ST. AGATHA, Maine — Harsh weather nearly ruined it, but determination and ingenuity won out late Saturday evening when a group of northern Mainers reclaimed the ice carousel world record.
Northern Maine Ice Busters volunteers carved through about 29 inches of Long Lake ice to create a gigantic ice disc that weighs more than 165,000 tons and measures 1,776 feet in diameter.
Icy winter weather initially foiled efforts to get the disc to spin an entire revolution, which is required for it to qualify for world record status, according to the World Ice Carousel Association.
A Thursday snowstorm forced the volunteers to whip out their chainsaws to cut anew on a sunny Friday.
“It was brutal,” the group’s media liaison, John Mazo, said.
Things were looking good Saturday morning when the disc began spinning under the power of eight outboard motors and a harvester motor, but came to a halt after rotating just three feet. The ice carousel measures 5,579 feet in circumference.
A belligerent chunk of ice cut by the Busters floated back up from under the carousel and blocked its rotation.
Citing yet more heavy snowfall organizers initially announced that efforts to make the disc spin would be postponed until Sunday.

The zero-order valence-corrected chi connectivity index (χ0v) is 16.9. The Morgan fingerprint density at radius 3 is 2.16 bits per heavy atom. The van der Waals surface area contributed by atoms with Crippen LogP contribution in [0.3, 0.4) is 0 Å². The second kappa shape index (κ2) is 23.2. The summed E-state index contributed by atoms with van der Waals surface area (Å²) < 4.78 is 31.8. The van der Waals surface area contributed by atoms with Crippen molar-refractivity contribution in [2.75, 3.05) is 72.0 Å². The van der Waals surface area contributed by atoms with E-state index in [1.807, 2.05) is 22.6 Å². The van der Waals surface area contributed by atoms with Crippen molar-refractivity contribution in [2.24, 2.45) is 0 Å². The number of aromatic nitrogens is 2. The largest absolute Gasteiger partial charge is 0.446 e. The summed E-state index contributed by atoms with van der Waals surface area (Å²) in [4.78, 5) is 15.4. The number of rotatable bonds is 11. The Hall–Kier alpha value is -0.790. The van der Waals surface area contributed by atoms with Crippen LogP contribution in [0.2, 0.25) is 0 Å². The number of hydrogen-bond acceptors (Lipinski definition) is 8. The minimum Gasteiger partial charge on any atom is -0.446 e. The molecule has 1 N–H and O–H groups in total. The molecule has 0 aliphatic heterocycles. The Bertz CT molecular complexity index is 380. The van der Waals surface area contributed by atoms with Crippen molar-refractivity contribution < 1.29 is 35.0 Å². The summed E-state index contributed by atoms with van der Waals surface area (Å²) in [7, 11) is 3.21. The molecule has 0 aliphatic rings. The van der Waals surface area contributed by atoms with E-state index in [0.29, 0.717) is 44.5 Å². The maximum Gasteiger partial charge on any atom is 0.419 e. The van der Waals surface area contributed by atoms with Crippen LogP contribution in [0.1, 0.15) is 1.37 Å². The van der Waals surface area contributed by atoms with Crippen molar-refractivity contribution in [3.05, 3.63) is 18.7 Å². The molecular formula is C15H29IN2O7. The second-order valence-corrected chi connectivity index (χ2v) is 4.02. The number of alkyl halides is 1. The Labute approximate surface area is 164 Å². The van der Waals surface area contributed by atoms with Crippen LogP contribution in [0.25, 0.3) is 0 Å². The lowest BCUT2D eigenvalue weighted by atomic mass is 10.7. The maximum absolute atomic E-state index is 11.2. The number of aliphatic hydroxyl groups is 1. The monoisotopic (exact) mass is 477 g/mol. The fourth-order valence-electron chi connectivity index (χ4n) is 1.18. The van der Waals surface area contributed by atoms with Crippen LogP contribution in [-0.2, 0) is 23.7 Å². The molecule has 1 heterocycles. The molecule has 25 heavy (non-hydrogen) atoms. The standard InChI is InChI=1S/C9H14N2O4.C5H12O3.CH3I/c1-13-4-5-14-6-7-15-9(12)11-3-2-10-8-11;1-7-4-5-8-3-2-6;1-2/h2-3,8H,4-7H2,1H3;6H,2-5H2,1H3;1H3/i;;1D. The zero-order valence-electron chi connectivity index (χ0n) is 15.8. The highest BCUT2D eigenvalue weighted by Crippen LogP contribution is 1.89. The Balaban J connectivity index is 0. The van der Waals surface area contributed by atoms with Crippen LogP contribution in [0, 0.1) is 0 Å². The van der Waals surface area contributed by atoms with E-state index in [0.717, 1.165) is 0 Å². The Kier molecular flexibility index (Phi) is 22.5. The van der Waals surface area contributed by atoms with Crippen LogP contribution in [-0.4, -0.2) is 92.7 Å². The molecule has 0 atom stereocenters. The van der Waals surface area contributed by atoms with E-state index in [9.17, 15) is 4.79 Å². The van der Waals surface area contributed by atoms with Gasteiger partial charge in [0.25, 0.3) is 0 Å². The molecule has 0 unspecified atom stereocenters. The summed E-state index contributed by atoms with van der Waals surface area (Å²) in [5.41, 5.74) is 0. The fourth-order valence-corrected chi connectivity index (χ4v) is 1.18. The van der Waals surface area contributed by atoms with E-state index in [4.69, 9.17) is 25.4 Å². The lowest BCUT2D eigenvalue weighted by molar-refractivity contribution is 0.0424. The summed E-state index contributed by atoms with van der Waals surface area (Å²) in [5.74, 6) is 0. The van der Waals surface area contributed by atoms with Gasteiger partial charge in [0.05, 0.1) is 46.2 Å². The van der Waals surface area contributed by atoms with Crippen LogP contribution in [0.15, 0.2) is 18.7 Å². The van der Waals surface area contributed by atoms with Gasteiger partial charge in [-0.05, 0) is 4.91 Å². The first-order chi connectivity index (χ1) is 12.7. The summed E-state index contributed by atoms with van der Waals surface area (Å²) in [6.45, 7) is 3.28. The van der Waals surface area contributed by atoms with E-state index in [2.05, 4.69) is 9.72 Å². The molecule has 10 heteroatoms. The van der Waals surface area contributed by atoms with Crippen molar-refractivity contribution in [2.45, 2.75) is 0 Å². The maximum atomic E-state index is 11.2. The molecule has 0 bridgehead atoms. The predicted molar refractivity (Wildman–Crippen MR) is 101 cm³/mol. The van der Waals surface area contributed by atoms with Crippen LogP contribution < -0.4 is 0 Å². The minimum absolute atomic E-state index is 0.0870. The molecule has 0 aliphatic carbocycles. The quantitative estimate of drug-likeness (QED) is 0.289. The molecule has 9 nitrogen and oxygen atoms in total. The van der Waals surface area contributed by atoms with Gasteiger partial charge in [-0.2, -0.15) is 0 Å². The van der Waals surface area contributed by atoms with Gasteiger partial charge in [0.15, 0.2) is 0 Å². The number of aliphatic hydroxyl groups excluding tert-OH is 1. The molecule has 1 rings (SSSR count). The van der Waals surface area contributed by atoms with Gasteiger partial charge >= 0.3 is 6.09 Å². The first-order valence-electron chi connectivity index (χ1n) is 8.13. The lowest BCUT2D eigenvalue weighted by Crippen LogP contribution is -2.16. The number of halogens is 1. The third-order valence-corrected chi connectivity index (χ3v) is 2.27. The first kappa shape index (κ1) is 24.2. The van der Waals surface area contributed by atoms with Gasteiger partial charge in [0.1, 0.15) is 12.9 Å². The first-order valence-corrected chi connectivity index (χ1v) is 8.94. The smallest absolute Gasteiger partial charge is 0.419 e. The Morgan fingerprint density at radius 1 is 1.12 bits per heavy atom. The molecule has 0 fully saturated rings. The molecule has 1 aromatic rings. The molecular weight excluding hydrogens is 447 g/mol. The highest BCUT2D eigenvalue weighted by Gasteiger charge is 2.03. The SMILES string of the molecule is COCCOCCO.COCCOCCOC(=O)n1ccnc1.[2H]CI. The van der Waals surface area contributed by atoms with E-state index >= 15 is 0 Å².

After a short lunch break, however, Ice Busters leader Roger Morneault returned with new resolve and an inventive idea to use his own pickup truck to pull the massive carousel.
Morneault anchored his Ford Raptor and a Fat Truck to the main part of the Long Lake ice and hooked it to the carousel.
“They got that thing turning,” Mazo said.
The effort returned the internationally traveling trophy to Maine that has bounced between the Ice Busters and groups in Minnesota and Finland.
The World Ice Carousel Association, a loose-knit group of enthusiasts from around the world, monitors ice carousel building events and declares new records. The northern Maine group’s latest victory was in April 2021 when volunteers spun a 27-acre circular chunk of Long Lake ice measuring 1,234 feet in diameter.
Finland took the most recent record in February with a disc measuring 1,692 feet in diameter. Janne Kapylehto carved the new record-setting disc on a remote lake in Lappajarvi, about a five-hour drive from Helsinki.
Ice Busters first entered the running in 2018 when they beat a much smaller record of 400 feet in diameter. This weekend marks the third time Maine has held the trophy.
Former record holder Chuck Zwilling from Minnesota and members of his crew traveled to Maine to deliver the trophy. Zwilling even contributed to the Ice Busters’ world record effort by cutting the newest disc for about three hours with a freehand chainsaw.
“I was glad I could be a part of it and glad to see it spin,” Zwilling said.
The latest world record ice carousel endeavor has drawn attention from people all over the world, and most especially from former St. John Valley residents who live away.
New Hampshire resident Ken Dechaine grew up in Madawaska but left in the 1980s to pursue job opportunities. He has been following the Ice Busters world record ice carousel endeavors online since they began in 2018.
Dechaine said he feels a kinship with them.
“The energy, never say die, we can do this, the spirit of community coming together — it’s part of the Acadian pride,” Dechaine said. “Hard work was instilled in us from the time we could walk.”